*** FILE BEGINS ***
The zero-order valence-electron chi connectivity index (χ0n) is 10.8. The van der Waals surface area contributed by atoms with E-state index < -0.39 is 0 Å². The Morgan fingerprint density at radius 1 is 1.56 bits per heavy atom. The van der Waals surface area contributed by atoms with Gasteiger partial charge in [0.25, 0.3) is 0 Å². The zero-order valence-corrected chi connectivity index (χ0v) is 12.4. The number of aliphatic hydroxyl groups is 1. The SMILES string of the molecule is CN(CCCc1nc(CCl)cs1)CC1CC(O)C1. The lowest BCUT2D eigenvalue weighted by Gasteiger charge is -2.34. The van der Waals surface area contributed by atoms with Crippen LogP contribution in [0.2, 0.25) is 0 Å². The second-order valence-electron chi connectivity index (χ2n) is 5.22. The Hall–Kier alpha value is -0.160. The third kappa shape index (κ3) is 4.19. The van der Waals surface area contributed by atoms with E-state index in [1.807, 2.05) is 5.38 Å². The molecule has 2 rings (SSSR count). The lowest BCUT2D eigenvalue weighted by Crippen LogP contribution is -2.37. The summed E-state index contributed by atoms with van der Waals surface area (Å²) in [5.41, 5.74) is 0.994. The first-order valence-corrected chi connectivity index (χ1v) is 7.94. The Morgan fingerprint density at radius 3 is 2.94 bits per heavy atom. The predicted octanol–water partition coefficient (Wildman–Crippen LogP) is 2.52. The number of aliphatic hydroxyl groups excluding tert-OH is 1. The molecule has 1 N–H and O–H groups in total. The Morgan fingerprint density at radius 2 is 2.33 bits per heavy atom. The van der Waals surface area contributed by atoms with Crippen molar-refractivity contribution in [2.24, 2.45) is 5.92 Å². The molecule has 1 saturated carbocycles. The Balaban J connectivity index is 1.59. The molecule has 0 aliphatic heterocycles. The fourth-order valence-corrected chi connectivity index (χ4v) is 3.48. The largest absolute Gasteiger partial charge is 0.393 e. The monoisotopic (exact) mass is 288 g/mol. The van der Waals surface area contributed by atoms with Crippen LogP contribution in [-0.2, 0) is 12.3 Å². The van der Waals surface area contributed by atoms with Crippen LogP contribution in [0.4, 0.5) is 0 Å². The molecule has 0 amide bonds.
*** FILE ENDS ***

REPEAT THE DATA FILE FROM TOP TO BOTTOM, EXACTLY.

The zero-order valence-electron chi connectivity index (χ0n) is 10.8. The van der Waals surface area contributed by atoms with E-state index < -0.39 is 0 Å². The Morgan fingerprint density at radius 1 is 1.56 bits per heavy atom. The van der Waals surface area contributed by atoms with Gasteiger partial charge in [0.25, 0.3) is 0 Å². The zero-order valence-corrected chi connectivity index (χ0v) is 12.4. The number of aliphatic hydroxyl groups is 1. The SMILES string of the molecule is CN(CCCc1nc(CCl)cs1)CC1CC(O)C1. The lowest BCUT2D eigenvalue weighted by Gasteiger charge is -2.34. The van der Waals surface area contributed by atoms with Crippen LogP contribution in [0.2, 0.25) is 0 Å². The second-order valence-electron chi connectivity index (χ2n) is 5.22. The Hall–Kier alpha value is -0.160. The third kappa shape index (κ3) is 4.19. The van der Waals surface area contributed by atoms with E-state index in [1.807, 2.05) is 5.38 Å². The molecule has 2 rings (SSSR count). The lowest BCUT2D eigenvalue weighted by Crippen LogP contribution is -2.37. The summed E-state index contributed by atoms with van der Waals surface area (Å²) in [5.41, 5.74) is 0.994. The first-order valence-corrected chi connectivity index (χ1v) is 7.94. The Morgan fingerprint density at radius 3 is 2.94 bits per heavy atom. The predicted octanol–water partition coefficient (Wildman–Crippen LogP) is 2.52. The number of aliphatic hydroxyl groups excluding tert-OH is 1. The molecule has 1 N–H and O–H groups in total. The Morgan fingerprint density at radius 2 is 2.33 bits per heavy atom. The van der Waals surface area contributed by atoms with Crippen molar-refractivity contribution in [2.24, 2.45) is 5.92 Å². The molecule has 1 saturated carbocycles. The Balaban J connectivity index is 1.59. The molecule has 0 aliphatic heterocycles. The fourth-order valence-corrected chi connectivity index (χ4v) is 3.48. The largest absolute Gasteiger partial charge is 0.393 e. The monoisotopic (exact) mass is 288 g/mol. The van der Waals surface area contributed by atoms with Crippen LogP contribution in [-0.2, 0) is 12.3 Å². The van der Waals surface area contributed by atoms with Crippen LogP contribution in [0.4, 0.5) is 0 Å². The molecule has 0 amide bonds.